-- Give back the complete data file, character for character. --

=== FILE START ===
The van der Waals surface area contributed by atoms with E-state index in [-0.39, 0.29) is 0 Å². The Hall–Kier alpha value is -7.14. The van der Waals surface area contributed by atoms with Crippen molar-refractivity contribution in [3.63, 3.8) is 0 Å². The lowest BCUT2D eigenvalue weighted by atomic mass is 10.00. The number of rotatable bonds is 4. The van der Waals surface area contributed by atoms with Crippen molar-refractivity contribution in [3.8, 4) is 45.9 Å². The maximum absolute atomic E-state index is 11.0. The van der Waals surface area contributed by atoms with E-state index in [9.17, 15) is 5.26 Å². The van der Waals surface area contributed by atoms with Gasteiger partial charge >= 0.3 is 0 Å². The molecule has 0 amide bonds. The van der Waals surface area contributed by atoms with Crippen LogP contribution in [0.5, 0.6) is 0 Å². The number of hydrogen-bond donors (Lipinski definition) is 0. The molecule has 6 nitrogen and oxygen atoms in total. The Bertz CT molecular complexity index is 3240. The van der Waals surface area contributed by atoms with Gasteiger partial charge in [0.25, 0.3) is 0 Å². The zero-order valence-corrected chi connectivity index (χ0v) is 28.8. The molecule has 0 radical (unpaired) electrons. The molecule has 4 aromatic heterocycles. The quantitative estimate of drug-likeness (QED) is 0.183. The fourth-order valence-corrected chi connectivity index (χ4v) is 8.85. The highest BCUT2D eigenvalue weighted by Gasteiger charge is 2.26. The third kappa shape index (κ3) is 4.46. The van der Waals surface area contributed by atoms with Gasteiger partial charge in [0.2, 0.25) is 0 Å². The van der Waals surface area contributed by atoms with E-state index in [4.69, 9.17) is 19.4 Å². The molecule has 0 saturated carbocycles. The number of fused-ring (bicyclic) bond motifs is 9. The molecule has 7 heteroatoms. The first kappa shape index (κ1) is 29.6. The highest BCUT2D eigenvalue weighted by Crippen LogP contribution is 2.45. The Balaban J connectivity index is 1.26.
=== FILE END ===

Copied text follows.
The van der Waals surface area contributed by atoms with E-state index in [-0.39, 0.29) is 0 Å². The Hall–Kier alpha value is -7.14. The van der Waals surface area contributed by atoms with Crippen molar-refractivity contribution in [3.63, 3.8) is 0 Å². The lowest BCUT2D eigenvalue weighted by atomic mass is 10.00. The number of rotatable bonds is 4. The van der Waals surface area contributed by atoms with Crippen molar-refractivity contribution in [3.8, 4) is 45.9 Å². The maximum absolute atomic E-state index is 11.0. The van der Waals surface area contributed by atoms with E-state index in [9.17, 15) is 5.26 Å². The van der Waals surface area contributed by atoms with Gasteiger partial charge >= 0.3 is 0 Å². The molecule has 0 amide bonds. The van der Waals surface area contributed by atoms with Crippen LogP contribution in [0.5, 0.6) is 0 Å². The number of hydrogen-bond donors (Lipinski definition) is 0. The molecule has 6 nitrogen and oxygen atoms in total. The Bertz CT molecular complexity index is 3240. The van der Waals surface area contributed by atoms with Gasteiger partial charge in [0.25, 0.3) is 0 Å². The zero-order valence-corrected chi connectivity index (χ0v) is 28.8. The molecule has 0 radical (unpaired) electrons. The molecule has 4 aromatic heterocycles. The quantitative estimate of drug-likeness (QED) is 0.183. The fourth-order valence-corrected chi connectivity index (χ4v) is 8.85. The highest BCUT2D eigenvalue weighted by Gasteiger charge is 2.26. The third kappa shape index (κ3) is 4.46. The van der Waals surface area contributed by atoms with Gasteiger partial charge in [0.2, 0.25) is 0 Å². The van der Waals surface area contributed by atoms with E-state index in [4.69, 9.17) is 19.4 Å². The molecule has 0 saturated carbocycles. The number of fused-ring (bicyclic) bond motifs is 9. The molecule has 7 heteroatoms. The first kappa shape index (κ1) is 29.6. The highest BCUT2D eigenvalue weighted by Crippen LogP contribution is 2.45. The Balaban J connectivity index is 1.26.